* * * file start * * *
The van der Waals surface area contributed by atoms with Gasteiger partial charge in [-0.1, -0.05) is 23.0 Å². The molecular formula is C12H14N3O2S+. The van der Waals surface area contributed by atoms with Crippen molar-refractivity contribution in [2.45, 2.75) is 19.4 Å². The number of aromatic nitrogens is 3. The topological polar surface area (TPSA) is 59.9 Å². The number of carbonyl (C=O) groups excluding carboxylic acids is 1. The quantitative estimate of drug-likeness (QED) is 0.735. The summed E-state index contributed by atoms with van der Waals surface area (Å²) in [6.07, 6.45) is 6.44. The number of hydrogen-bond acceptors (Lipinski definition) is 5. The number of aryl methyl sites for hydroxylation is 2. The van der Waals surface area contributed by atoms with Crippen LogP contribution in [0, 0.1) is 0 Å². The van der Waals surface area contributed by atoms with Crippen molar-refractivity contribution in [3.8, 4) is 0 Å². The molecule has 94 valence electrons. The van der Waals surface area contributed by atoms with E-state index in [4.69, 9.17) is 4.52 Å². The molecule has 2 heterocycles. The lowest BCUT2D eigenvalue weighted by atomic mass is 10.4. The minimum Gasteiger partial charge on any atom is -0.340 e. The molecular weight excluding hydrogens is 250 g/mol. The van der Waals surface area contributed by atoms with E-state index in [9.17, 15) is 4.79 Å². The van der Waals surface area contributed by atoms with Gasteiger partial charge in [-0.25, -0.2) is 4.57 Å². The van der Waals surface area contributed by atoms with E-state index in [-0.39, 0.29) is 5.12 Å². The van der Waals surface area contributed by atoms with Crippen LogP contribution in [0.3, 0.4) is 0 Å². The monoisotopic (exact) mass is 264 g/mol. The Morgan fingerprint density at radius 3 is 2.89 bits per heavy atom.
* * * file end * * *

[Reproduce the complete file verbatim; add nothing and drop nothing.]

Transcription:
The van der Waals surface area contributed by atoms with Gasteiger partial charge in [-0.1, -0.05) is 23.0 Å². The molecular formula is C12H14N3O2S+. The van der Waals surface area contributed by atoms with Crippen molar-refractivity contribution in [2.45, 2.75) is 19.4 Å². The number of aromatic nitrogens is 3. The topological polar surface area (TPSA) is 59.9 Å². The number of carbonyl (C=O) groups excluding carboxylic acids is 1. The quantitative estimate of drug-likeness (QED) is 0.735. The summed E-state index contributed by atoms with van der Waals surface area (Å²) in [6.07, 6.45) is 6.44. The number of hydrogen-bond acceptors (Lipinski definition) is 5. The number of aryl methyl sites for hydroxylation is 2. The van der Waals surface area contributed by atoms with Crippen LogP contribution in [0, 0.1) is 0 Å². The van der Waals surface area contributed by atoms with Crippen molar-refractivity contribution in [3.8, 4) is 0 Å². The molecule has 94 valence electrons. The van der Waals surface area contributed by atoms with E-state index in [4.69, 9.17) is 4.52 Å². The molecule has 2 heterocycles. The lowest BCUT2D eigenvalue weighted by atomic mass is 10.4. The minimum Gasteiger partial charge on any atom is -0.340 e. The molecular weight excluding hydrogens is 250 g/mol. The van der Waals surface area contributed by atoms with E-state index in [9.17, 15) is 4.79 Å². The van der Waals surface area contributed by atoms with Gasteiger partial charge in [-0.25, -0.2) is 4.57 Å². The van der Waals surface area contributed by atoms with E-state index in [-0.39, 0.29) is 5.12 Å². The van der Waals surface area contributed by atoms with Crippen LogP contribution in [0.3, 0.4) is 0 Å². The monoisotopic (exact) mass is 264 g/mol. The Morgan fingerprint density at radius 3 is 2.89 bits per heavy atom.